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Amy Adams can't hone dull edges of HBO's 'Sharp Objects'

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"Sharp Objects" transparently wants to be this year's "Big Little Lies," from its movie-star lead (Amy Adams) to the gauzy, washed-out tones and flashbacks employed by Jean-Marc Vallee, who directed both. "Sharp Objects" transparently wants to be this year's "Big Little Lies," from its movie-star lead (Amy Adams) to the gauzy, washed-out tones and flashbacks employed by Jean-Marc Vallee, who directed both.
By Brian Lowry CNN

(CNN) -- "Sharp Objects" transparently wants to be this year's "Big Little Lies," from its movie-star lead (Amy Adams) to the gauzy, washed-out tones and flashbacks employed by Jean-Marc Vallee, who directed both. The result, however, isn't nearly as compelling, focusing on a missing-girl mystery that actually plays second fiddle by a long shot to the protagonist's tortured personal odyssey.

Adapted from a book by "Gone Girl's" Gillian Flynn -- who contributed to the scripts, along with producer/showrunner Marti Noxon ("UnREAL") -- this eight-part limited series features Adams as Camille Preaker, a St. Louis reporter dispatched to investigate the story of a murdered young girl and a missing one in her small home town.

Soon enough, Camille's cryptic, split-second flashbacks suggest that her reporting and being back home is dredging up painful memories -- which, as dramatic devices go, feels both overused and a trifle tedious.

Camille's psychological wounds manifest themselves in uncomfortable ways, and the anxiety she feels around her mother (Patricia Clarkson) -- a big, flamboyant personality -- hints that there are more secrets to be unearthed.

The damage, alas, extends to her work, as Camille joins a long and rather ignominious screen history of female reporters exhibiting questionable ethical judgment, gradually becoming involved with the detective ("The Newsroom's" Chris Messina) working the case.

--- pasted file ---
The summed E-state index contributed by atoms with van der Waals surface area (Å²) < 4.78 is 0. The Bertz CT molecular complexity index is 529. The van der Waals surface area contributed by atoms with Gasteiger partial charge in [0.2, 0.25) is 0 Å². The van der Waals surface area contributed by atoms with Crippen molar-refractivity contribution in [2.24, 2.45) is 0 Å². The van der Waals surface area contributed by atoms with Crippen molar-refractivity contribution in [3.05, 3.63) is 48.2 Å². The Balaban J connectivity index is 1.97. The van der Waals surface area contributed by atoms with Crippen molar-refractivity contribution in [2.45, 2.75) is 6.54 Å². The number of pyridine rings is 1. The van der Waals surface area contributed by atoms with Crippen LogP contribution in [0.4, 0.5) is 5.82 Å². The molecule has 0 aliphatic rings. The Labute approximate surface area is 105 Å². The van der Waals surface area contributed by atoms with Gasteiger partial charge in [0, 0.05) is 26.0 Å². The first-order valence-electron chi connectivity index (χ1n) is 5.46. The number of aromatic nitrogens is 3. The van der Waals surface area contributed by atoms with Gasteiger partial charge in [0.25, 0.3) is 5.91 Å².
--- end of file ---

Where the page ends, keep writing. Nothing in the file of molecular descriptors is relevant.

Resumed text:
"Sharp Objects" surrounds Adams with a strong cast, which in addition to the aforementioned Clarkson and Messina includes Elizabeth Perkins as a knowing neighbor, Matt Craven as the sheriff and Henry Czerny as her stepfather. But there's enough of a been-here, seen-that quality to the central plot that the series doesn't generate much momentum or consistent tension over its run.

The underlying crime element inevitably recalls "True Detective," the first season of which still serves as a sort of Holy Grail in terms of leveraging star power in a way that caused a genuine sensation. While a second version disappointed, HBO has since scored with the terrific "Big Little Lies" and "The Night Of."

The pay channel is especially well-equipped to capitalize on that format, which can attract actors like Adams -- whose pain is palpable, even when the details aren't -- with what amounts to a manageable time commitment. But it stands to reason the strategy would begin yielding diminishing returns, especially in the case of a project that feels this derivative.

Despite its marquee names, "Sharp Objects" scratches the surface of being interesting but can't overcome its dull edges. That's perhaps especially true when judging it, fairly or not, against recent fare that in a short time has honed the limited series into one of TV's sharpest genres.

"Sharp Objects" premieres July 8 at 9 p.m. on HBO.

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